April 13, 2018

ERISA Tips: QDIA Regulations Enjoy Fiduciary Relief Under 404(c)

 

The latest installment of ERISA Tips concerns QDIA regulations and fiduciary relief under ERISA Section 404(c).

Editor’s Note: ERISA Tips is a feature provided with you in mind — to make the newsletter more useful to you! If you have any content for ERISA Tips or the 403(b) Advisor that you would like to contribute or suggest, please contact John Iekel, editor of the 403(b) Advisor, at jiekel@usaretirement.org.

This tip is taken from Michael Webb’s article “The Top Five Things You Need to Know About ERISA 404(c),” which originally ran on Nov. 21, 2014.

At one time, ERISA Section 404(c) protection was only afforded to investments that were actively selected, so default investments could not qualify for 404(c) protection. However, that all changed with the Pension Protection Act of 2006, which extended the fiduciary liability relief under 404(c) to qualified default investment alternatives (QDIAs) as well.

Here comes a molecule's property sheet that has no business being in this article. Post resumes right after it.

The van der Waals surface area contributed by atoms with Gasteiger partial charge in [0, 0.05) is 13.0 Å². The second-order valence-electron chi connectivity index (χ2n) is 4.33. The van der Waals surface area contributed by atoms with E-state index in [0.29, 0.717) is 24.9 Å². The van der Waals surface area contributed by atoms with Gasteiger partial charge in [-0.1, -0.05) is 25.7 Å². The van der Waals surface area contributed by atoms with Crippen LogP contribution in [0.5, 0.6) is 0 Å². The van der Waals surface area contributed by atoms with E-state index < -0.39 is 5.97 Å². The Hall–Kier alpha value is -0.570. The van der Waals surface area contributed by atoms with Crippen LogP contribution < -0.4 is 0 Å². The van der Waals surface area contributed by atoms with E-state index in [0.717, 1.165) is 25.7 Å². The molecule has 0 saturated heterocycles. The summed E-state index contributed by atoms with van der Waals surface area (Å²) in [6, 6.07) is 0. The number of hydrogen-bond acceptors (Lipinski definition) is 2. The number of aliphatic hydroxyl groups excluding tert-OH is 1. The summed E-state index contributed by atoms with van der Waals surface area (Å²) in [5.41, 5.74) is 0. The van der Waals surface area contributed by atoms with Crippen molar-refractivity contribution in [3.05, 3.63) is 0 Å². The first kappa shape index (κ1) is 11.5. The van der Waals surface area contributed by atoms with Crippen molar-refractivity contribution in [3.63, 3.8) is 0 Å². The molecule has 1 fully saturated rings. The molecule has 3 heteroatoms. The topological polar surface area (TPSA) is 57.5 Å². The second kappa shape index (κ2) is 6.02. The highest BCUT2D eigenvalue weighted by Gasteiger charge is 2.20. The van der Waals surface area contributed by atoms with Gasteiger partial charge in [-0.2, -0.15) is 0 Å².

Thus, presuming that all QDIA requirements are followed, participants who are defaulted to a QDIA may not make a claim for a fiduciary breach relative to the election of that investment option, even though the election was by default and not an active election. However, as is the case with active investment elections, the fiduciary liability relief does NOT extend to claims addressing the selection and monitoring of the QDIA itself.